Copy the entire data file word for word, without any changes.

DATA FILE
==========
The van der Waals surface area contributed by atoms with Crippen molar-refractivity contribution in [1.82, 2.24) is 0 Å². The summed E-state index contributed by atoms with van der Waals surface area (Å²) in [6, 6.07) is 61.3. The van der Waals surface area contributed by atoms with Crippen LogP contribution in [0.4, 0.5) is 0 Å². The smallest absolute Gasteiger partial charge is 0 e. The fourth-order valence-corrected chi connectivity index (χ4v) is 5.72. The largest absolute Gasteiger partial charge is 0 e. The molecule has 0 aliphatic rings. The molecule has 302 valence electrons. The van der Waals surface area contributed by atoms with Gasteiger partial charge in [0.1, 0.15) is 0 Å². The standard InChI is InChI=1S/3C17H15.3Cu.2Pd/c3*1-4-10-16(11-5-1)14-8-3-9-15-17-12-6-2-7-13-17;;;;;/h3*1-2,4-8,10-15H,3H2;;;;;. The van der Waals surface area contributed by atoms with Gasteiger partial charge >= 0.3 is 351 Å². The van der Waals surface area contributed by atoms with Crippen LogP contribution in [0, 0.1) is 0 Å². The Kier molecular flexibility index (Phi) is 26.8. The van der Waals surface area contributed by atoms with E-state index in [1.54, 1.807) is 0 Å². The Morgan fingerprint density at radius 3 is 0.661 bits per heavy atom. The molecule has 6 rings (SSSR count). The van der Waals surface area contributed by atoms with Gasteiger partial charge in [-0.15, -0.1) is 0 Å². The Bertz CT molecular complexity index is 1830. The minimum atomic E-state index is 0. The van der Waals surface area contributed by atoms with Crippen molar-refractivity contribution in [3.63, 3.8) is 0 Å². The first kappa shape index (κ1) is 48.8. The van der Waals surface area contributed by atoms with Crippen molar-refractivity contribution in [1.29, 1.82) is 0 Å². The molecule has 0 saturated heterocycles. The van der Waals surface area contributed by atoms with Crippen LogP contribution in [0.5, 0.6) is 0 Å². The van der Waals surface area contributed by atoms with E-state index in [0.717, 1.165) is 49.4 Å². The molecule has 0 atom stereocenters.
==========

The van der Waals surface area contributed by atoms with Crippen molar-refractivity contribution in [1.82, 2.24) is 0 Å². The summed E-state index contributed by atoms with van der Waals surface area (Å²) in [6, 6.07) is 61.3. The van der Waals surface area contributed by atoms with Crippen LogP contribution in [0.4, 0.5) is 0 Å². The smallest absolute Gasteiger partial charge is 0 e. The fourth-order valence-corrected chi connectivity index (χ4v) is 5.72. The largest absolute Gasteiger partial charge is 0 e. The molecule has 0 aliphatic rings. The molecule has 302 valence electrons. The van der Waals surface area contributed by atoms with Gasteiger partial charge in [0.1, 0.15) is 0 Å². The standard InChI is InChI=1S/3C17H15.3Cu.2Pd/c3*1-4-10-16(11-5-1)14-8-3-9-15-17-12-6-2-7-13-17;;;;;/h3*1-2,4-8,10-15H,3H2;;;;;. The van der Waals surface area contributed by atoms with Gasteiger partial charge >= 0.3 is 351 Å². The van der Waals surface area contributed by atoms with Crippen LogP contribution in [0, 0.1) is 0 Å². The Kier molecular flexibility index (Phi) is 26.8. The van der Waals surface area contributed by atoms with E-state index in [1.54, 1.807) is 0 Å². The Morgan fingerprint density at radius 3 is 0.661 bits per heavy atom. The molecule has 6 rings (SSSR count). The van der Waals surface area contributed by atoms with Gasteiger partial charge in [-0.15, -0.1) is 0 Å². The Bertz CT molecular complexity index is 1830. The minimum atomic E-state index is 0. The van der Waals surface area contributed by atoms with Crippen molar-refractivity contribution in [3.63, 3.8) is 0 Å². The first kappa shape index (κ1) is 48.8. The van der Waals surface area contributed by atoms with Crippen molar-refractivity contribution in [1.29, 1.82) is 0 Å². The molecule has 0 saturated heterocycles. The van der Waals surface area contributed by atoms with Crippen LogP contribution in [0.5, 0.6) is 0 Å². The van der Waals surface area contributed by atoms with E-state index in [0.717, 1.165) is 49.4 Å². The molecule has 0 atom stereocenters.